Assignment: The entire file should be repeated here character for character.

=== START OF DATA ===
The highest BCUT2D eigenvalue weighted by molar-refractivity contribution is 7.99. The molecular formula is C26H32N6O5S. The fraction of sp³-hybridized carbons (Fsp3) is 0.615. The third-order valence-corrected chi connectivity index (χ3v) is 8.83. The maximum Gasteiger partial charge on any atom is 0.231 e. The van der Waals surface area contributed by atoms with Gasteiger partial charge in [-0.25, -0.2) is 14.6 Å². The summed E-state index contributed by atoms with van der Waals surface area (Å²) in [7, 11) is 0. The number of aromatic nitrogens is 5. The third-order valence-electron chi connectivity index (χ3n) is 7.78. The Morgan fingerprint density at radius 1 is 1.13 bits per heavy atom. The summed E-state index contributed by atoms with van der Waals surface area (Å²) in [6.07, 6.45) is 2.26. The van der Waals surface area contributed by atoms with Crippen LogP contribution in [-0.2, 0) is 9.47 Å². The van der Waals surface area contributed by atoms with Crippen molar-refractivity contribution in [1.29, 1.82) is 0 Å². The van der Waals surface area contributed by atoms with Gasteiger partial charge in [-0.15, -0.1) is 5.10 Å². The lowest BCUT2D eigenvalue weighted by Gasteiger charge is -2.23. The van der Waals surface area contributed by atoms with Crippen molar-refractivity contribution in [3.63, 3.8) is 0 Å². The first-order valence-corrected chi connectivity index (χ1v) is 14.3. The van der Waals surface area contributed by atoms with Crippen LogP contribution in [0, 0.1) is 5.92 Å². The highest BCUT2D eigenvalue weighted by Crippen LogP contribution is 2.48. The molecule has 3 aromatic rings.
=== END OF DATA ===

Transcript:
The highest BCUT2D eigenvalue weighted by molar-refractivity contribution is 7.99. The molecular formula is C26H32N6O5S. The fraction of sp³-hybridized carbons (Fsp3) is 0.615. The third-order valence-corrected chi connectivity index (χ3v) is 8.83. The maximum Gasteiger partial charge on any atom is 0.231 e. The van der Waals surface area contributed by atoms with Gasteiger partial charge in [-0.25, -0.2) is 14.6 Å². The summed E-state index contributed by atoms with van der Waals surface area (Å²) in [7, 11) is 0. The number of aromatic nitrogens is 5. The third-order valence-electron chi connectivity index (χ3n) is 7.78. The Morgan fingerprint density at radius 1 is 1.13 bits per heavy atom. The summed E-state index contributed by atoms with van der Waals surface area (Å²) in [6.07, 6.45) is 2.26. The van der Waals surface area contributed by atoms with Crippen LogP contribution in [-0.2, 0) is 9.47 Å². The van der Waals surface area contributed by atoms with Crippen molar-refractivity contribution in [1.29, 1.82) is 0 Å². The van der Waals surface area contributed by atoms with Gasteiger partial charge in [-0.15, -0.1) is 5.10 Å². The lowest BCUT2D eigenvalue weighted by Gasteiger charge is -2.23. The van der Waals surface area contributed by atoms with Crippen molar-refractivity contribution in [3.63, 3.8) is 0 Å². The first-order valence-corrected chi connectivity index (χ1v) is 14.3. The van der Waals surface area contributed by atoms with Crippen LogP contribution in [0, 0.1) is 5.92 Å². The highest BCUT2D eigenvalue weighted by Crippen LogP contribution is 2.48. The molecule has 3 aromatic rings.